Letter writing project at Niagara College boosts well being, bridges gap between generations

Image by Free-Photos from Pixabay

Niagara College press release – Can letter writing increase well being?

Niagara College Recreation Therapy students are finding out first hand, as part of a class assignment that has them exchanging hand-written letters with seniors and youth. The positive intervention assignment, known as the Pen Pal Project, is part of an Applied Positive Strategies in Therapeutic Recreation class, where students learn about well being and leading theories about how to increase it.

The initiative launched in 2018, with first-year students exchanging letters with residents at Heidehof Home for the Aged in St. Catharines. The project has not only returned for 2019 but it has expanded to include seniors at The Williamsburg retirement residence in Burlington, and youth at the Niagara Children’s Centre.

For four weeks, students write to their pen pals focusing on a different pillar of well being each week – gratitude, compassion, connection and happiness – to discover if the act of writing about these ideas to another person increases these emotions for the students. They also complete a pre- and post- test each week related to their assigned topic, to determine if their scores improved.

The project culminates with Pen Pal social events on the fifth and final week where students have the chance to meet their pen pals in person. After taking place at Williamsburg on March 27, socials will be held at Heidehof and the Niagara Children’s Centre on April 3.

Recreation Therapy professor Jaclyn Frail, who spearheaded project, noted that it enables students to put theory into action and test if positive psychological interventions work for them.

“Students love telling me, ‘my score went up after the letter!’ For them, I think it’s the realization that the project is actually having a personal impact,” said Frail. “It’s hard to put into words how the project has benefitted the students. There is a different energy in the class during these four weeks, different than the other weeks of class. We are all excited and engaged.”

Andrea Colquhoun, who is planning to work with older adults after graduation, has been enjoying the experience of writing to a 93-year old former teacher who lives at Heidehof.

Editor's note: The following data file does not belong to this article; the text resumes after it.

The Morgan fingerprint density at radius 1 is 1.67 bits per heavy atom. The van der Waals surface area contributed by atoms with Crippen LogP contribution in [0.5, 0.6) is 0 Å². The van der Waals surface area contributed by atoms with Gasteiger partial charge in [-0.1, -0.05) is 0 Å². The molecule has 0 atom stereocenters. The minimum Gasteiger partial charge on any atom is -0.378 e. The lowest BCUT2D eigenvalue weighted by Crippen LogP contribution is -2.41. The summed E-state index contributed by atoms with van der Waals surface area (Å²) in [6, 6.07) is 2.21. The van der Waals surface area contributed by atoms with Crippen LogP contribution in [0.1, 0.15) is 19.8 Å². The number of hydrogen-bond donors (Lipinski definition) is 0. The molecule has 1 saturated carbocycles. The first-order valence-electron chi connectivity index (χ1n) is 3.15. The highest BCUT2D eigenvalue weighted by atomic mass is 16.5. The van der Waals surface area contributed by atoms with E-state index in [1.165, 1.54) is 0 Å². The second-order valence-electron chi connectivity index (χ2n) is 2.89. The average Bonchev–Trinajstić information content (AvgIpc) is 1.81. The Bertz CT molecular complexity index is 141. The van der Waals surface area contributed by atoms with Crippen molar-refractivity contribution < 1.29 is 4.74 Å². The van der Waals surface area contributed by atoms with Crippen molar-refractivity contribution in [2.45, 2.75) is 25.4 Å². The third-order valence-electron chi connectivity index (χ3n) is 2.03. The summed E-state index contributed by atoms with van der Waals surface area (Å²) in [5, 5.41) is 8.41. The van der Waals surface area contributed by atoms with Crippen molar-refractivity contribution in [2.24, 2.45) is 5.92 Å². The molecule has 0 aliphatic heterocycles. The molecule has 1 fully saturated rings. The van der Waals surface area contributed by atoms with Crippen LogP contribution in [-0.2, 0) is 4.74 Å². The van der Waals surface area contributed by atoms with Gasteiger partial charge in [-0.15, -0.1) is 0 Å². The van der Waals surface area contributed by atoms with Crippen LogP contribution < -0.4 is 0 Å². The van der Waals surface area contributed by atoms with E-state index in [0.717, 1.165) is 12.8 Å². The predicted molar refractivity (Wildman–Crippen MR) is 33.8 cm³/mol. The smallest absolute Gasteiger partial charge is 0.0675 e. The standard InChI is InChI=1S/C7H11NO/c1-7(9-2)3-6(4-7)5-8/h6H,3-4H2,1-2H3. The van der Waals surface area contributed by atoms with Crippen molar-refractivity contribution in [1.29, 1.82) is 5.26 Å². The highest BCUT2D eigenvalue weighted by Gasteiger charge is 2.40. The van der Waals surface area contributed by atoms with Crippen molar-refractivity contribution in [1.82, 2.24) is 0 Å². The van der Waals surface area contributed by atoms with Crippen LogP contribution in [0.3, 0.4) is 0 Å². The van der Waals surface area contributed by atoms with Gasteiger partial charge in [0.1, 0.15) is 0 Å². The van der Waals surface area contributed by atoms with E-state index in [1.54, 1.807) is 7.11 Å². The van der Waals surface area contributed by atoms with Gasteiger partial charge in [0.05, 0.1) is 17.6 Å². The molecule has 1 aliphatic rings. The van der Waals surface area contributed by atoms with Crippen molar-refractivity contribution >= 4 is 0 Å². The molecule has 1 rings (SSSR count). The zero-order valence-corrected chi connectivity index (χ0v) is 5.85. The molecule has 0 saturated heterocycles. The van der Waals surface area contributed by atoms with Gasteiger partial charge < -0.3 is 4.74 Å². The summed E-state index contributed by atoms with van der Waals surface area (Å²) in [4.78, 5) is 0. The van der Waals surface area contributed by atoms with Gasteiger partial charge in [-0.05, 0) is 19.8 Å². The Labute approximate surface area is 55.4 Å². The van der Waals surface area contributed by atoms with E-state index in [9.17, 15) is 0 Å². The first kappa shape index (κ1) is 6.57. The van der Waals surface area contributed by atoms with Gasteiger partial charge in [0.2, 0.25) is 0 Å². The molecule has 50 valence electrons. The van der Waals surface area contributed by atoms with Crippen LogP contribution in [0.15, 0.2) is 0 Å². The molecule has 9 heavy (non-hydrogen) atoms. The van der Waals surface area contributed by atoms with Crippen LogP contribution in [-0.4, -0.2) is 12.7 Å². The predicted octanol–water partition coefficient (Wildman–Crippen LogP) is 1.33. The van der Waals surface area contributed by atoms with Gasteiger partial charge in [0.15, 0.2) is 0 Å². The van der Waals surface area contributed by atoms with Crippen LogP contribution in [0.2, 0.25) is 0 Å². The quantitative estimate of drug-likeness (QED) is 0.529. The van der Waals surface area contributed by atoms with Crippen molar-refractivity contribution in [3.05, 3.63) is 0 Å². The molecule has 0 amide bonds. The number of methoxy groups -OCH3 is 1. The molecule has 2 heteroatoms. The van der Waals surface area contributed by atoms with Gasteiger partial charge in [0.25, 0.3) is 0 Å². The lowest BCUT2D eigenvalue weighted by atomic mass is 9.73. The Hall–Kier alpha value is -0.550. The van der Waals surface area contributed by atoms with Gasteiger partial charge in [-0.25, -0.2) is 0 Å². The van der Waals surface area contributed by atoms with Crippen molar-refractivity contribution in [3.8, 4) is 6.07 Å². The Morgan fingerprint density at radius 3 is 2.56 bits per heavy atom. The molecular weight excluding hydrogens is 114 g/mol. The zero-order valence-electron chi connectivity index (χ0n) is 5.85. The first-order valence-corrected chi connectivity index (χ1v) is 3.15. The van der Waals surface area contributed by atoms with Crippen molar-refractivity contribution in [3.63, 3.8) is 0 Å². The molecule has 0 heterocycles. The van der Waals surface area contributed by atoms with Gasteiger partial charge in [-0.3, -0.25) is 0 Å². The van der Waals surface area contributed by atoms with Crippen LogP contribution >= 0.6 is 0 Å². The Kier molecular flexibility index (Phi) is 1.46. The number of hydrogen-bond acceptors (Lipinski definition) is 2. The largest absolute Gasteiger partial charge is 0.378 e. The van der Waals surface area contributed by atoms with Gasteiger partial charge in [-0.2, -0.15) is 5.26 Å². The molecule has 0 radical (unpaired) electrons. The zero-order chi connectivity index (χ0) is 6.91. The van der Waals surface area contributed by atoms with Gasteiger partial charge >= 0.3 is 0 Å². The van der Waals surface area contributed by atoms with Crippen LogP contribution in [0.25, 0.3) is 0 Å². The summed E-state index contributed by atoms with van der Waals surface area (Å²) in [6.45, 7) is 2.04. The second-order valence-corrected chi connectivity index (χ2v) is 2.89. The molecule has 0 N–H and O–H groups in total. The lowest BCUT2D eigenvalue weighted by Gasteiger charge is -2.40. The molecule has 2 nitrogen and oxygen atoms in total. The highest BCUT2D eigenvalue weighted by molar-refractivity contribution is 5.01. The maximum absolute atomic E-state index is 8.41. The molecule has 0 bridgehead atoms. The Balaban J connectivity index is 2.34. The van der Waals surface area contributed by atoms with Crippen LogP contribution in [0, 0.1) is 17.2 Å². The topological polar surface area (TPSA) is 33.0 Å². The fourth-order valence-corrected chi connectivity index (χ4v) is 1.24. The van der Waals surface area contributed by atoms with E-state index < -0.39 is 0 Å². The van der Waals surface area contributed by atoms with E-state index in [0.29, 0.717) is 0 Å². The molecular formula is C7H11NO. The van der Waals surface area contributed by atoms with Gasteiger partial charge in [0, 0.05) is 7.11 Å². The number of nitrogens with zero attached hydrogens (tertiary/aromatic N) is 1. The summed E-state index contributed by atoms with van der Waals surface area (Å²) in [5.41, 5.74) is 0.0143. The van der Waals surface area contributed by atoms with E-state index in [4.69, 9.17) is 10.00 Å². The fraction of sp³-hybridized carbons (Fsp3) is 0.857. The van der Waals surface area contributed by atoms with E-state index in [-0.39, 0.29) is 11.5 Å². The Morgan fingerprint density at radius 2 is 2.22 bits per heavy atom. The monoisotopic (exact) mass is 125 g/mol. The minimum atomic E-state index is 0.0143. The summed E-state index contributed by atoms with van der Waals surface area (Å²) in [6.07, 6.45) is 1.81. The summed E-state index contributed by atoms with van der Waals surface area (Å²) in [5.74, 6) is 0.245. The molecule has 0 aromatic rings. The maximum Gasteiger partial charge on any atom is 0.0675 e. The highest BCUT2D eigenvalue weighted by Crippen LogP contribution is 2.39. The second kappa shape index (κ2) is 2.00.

“It’s been great to learn about this amazing woman. This experience is teaching me that older adults have a lot to teach us – not only in their previous experiences, but by writing to each other,” said Colquhoun. “You grow your abilities to be more empathetic, which is an essential skill in this field.”

Heather Vokey, manager, Life Enrichment Services at Heidehof, noted that the inaugural Pen Pal Project in 2018 won the hearts of many residents and they were happy to continue their involvement.

“Residents have benefited from the social and emotional connection of new friendships formed through this program. The opportunity to participate allows the residents to continue to strengthen their relationships with the NC students and be a part of a specific course-based assignment,” said Vokey. “Through the weekly exchange of letter writing, residents find it very rewarding to be giving back to the community and be an active part of the education of today’s young minds.”

“It was a wonderful program. Writing with the students and reading about what their outlook on life and their vision for what is yet to come was heartwarming,” said Lucy Fuocco, a resident at Heidehof who participated in the project. “It made me think back to when I was in college.”

Earlier this year, Niagara College became the first college in Canada to become a member of the Age Friendly University Global Network [View news release: Niagara College becomes Canada’s first college to join Age-Friendly University Global Network].

“This initiative is another great example of how Niagara College faculty and students engage with the older adult population within our community, allowing us to further contribute to our goal of supporting the Age Friendly University network principles,” said Carolyn Triemstra, dean of NC’s Community and Health Studies Division.

 


 

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